So when you recommend a list of books for feminist readers, then quickly remove three of them because you didn’t realise that some people would consider them un- or even anti-feminist, what you’re actually saying is, the dog ate my homework. Because, to crib shamelessly from Neil Gaiman, it’s not as though the only true criticisms of¬†Sisters Red, Tender Morsels and Living Dead Girl are hidden in a cave in the black fucking mountains. All you have to do is type any of those titles into Google, look for reviews, and pow! – controversy! In removing those books from the list, Ashley McAllister wasn’t just backing down, no matter how pure her motives. She was effectively acknowledging the fact that a feminist magazine, in seeking to create a list of feminist books, had done their research so poorly as to feel obliged to change their verdict after two commenters told them about controversies they should already have taken into account. The reason so many people spoke out against the removal of Lanagan’s work in¬†particular isn’t because Pearce and Scott’s books are somehow less important or less worthy of defence: it’s because public, prominent and heated debate has raged about Tender Morsels since the moment of its publication – is still unceasing, in fact – and if the team at Bitch were so unaware of that maelstrom as to be blindsided by the outrage of a single ranting commenter, then what the hell else did they miss?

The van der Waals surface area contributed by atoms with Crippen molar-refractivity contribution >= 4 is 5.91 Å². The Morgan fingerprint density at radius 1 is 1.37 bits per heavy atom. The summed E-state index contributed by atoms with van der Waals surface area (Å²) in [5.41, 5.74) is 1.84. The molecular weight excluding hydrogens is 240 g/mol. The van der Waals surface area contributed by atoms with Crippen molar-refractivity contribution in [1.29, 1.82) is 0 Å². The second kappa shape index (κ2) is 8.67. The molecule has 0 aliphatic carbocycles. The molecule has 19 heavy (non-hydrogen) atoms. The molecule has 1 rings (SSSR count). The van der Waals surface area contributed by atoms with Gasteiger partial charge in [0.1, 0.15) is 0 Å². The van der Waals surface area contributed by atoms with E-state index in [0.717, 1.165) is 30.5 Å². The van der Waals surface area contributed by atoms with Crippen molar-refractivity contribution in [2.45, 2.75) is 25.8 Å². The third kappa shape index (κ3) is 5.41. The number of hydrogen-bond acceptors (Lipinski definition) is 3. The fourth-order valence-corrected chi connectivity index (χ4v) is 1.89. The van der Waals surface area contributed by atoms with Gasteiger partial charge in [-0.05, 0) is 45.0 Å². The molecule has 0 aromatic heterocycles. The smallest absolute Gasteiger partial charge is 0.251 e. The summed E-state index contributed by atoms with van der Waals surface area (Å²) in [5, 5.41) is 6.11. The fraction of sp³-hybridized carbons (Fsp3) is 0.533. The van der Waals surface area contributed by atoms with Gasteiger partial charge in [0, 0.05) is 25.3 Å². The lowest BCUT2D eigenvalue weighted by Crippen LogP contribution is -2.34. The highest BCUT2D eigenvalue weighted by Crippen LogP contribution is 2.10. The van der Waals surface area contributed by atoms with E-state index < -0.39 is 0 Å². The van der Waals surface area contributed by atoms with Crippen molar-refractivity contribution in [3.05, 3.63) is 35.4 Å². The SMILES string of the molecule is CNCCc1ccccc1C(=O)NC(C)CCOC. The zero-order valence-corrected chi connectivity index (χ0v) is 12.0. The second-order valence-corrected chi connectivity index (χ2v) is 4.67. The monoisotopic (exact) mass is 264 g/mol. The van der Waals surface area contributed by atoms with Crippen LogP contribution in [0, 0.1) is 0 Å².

Having made the decision to remove the books in (presumably) ignorance of how that decision would be received, I can appreciate that neither McAllister nor the team at Bitch wants to back down again, even if the subsequent debate has made them regret the initial decision. Doing so would only compound the offence, and cement the idea that their critical approval can be swayed by whoever shouts loudest. But even so, I imagine there’s a lot of soul-searching going on at their HQ – and if, as so many people have said, they are otherwise known as a bastion of good sense and good journalism, then I imagine that, further down the line, a frank discussion of where they went wrong can’t be far off – even if we don’t all agree with the verdict.

Update the first:

Given that the reaction to this whole thing is still ongoing, I’m going to link here to authors and other notable peeps who blog about the decision as and when I notice them to have done so. Thus, you may also like to read the responses of: